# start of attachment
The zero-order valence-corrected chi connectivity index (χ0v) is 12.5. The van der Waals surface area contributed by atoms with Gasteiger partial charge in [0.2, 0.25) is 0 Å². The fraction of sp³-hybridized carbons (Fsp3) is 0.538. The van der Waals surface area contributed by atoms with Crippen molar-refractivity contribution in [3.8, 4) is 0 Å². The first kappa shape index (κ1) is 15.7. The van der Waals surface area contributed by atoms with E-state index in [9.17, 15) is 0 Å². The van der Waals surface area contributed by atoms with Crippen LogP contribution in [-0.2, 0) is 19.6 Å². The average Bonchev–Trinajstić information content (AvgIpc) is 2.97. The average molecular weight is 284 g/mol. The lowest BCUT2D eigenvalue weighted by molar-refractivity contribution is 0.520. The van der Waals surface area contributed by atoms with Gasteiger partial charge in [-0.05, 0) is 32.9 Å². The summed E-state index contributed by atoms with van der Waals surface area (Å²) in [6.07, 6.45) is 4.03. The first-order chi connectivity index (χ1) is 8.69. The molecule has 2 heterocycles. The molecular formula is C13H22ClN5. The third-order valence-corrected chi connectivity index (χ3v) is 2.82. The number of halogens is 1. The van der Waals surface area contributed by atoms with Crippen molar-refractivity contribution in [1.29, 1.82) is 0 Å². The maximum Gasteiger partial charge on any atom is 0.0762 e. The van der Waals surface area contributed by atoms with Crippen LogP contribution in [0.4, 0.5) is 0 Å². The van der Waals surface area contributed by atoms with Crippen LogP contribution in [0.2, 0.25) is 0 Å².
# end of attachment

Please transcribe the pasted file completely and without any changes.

The zero-order valence-corrected chi connectivity index (χ0v) is 12.5. The van der Waals surface area contributed by atoms with Gasteiger partial charge in [0.2, 0.25) is 0 Å². The fraction of sp³-hybridized carbons (Fsp3) is 0.538. The van der Waals surface area contributed by atoms with Crippen molar-refractivity contribution in [3.8, 4) is 0 Å². The first kappa shape index (κ1) is 15.7. The van der Waals surface area contributed by atoms with E-state index in [9.17, 15) is 0 Å². The van der Waals surface area contributed by atoms with Crippen LogP contribution in [-0.2, 0) is 19.6 Å². The average Bonchev–Trinajstić information content (AvgIpc) is 2.97. The average molecular weight is 284 g/mol. The lowest BCUT2D eigenvalue weighted by molar-refractivity contribution is 0.520. The van der Waals surface area contributed by atoms with Gasteiger partial charge in [-0.05, 0) is 32.9 Å². The summed E-state index contributed by atoms with van der Waals surface area (Å²) in [6.07, 6.45) is 4.03. The first-order chi connectivity index (χ1) is 8.69. The molecule has 2 heterocycles. The molecular formula is C13H22ClN5. The third-order valence-corrected chi connectivity index (χ3v) is 2.82. The number of halogens is 1. The van der Waals surface area contributed by atoms with Crippen molar-refractivity contribution in [1.29, 1.82) is 0 Å². The maximum Gasteiger partial charge on any atom is 0.0762 e. The van der Waals surface area contributed by atoms with Crippen LogP contribution in [0.4, 0.5) is 0 Å². The van der Waals surface area contributed by atoms with Crippen LogP contribution in [0.2, 0.25) is 0 Å².